De Gouden Kelk
for PC (DOS)

Company: ?
Year: 1987
Genre: Adventure
Theme: Sword & Sorcery / Text-based
Language: Nederlands
Licence: Commercial
Views: 13874
Review by Johann67 (2010-03-25)

Now, I'm certain I saw this game in English on Home of the Underdogs, but now I can't find it anymore. Too bad for all you non-Dutch readers, because the only variant I have is in Dutch.

It's a text adventure, where the player has to find the Golden Chalice. Drink from it, and you become immortal. Then all you have to do is come back safely. The game has a classic fantasy setting, and is written completely in gold text-quite a nice touch. Also, very clear and easy to read. The title screen is graphical, and maybe the end game screen too. I don't know, because I haven't finished it yet.

The interface understands a lot (at least the Dutch version does), but is not always clear on reasons, for instance when I wanted to buy a horse, it simply said “you cannot do that” instead of “you don't have any money”. Apart from that minor gripe, the monsters are quite original, the puzzles not too hard and not too easy, and the story component quite well done. The golden chalice is one of the very few text adventure games I like. Usually, I get frustrated within 15 minutes. Here, I don't, because almost all commands are explained quite clearly at the start of the game. Also, the story keeps me interested, for some reason. This is a clear example of how a game should be programmed: with attention to detail.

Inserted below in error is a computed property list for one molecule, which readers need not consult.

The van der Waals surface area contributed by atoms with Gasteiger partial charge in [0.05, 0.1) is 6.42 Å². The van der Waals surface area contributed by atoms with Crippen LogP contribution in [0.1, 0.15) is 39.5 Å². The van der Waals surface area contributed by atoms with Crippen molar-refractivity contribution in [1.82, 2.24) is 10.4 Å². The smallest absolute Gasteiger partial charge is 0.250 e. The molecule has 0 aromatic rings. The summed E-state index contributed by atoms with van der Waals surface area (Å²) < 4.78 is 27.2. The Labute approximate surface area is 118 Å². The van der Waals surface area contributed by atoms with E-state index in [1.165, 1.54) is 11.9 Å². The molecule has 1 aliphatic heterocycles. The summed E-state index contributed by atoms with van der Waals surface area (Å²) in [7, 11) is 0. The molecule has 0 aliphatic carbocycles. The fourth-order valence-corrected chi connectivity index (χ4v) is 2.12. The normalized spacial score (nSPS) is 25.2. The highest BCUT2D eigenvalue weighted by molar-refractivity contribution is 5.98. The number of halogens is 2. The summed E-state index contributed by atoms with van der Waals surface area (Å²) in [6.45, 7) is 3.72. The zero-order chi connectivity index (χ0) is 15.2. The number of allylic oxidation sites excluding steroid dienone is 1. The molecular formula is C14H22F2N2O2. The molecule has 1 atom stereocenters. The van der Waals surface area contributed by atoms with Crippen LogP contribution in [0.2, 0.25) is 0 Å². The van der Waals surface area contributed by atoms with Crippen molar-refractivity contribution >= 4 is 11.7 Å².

Of course, I do have some minor gripes with it: I haven't got a clue who I'm playing. No background or reason I'm going for immortality. That might have added a little more depth. Not everyone will agree with me on that, because they like to think up their own history, but I'd like at least a few pointers. Also, a few commands could be clearer, like how to mount a horse. Still, this game deserves a chance. It's one of those few games that are not only well programmed, but also well translated (no AYBABTU's here). And the developers actually gave the LOGICAL puzzle solutions the upper hand. I've seen plenty of games ignore logic completely. Why pull a lever when you can hang a basket of turnips from it? That sort of thing.

Yet another advantage to it is that even novice players will be able to go quite a way before they run into difficult problems. So, if you understand Dutch, go play it!

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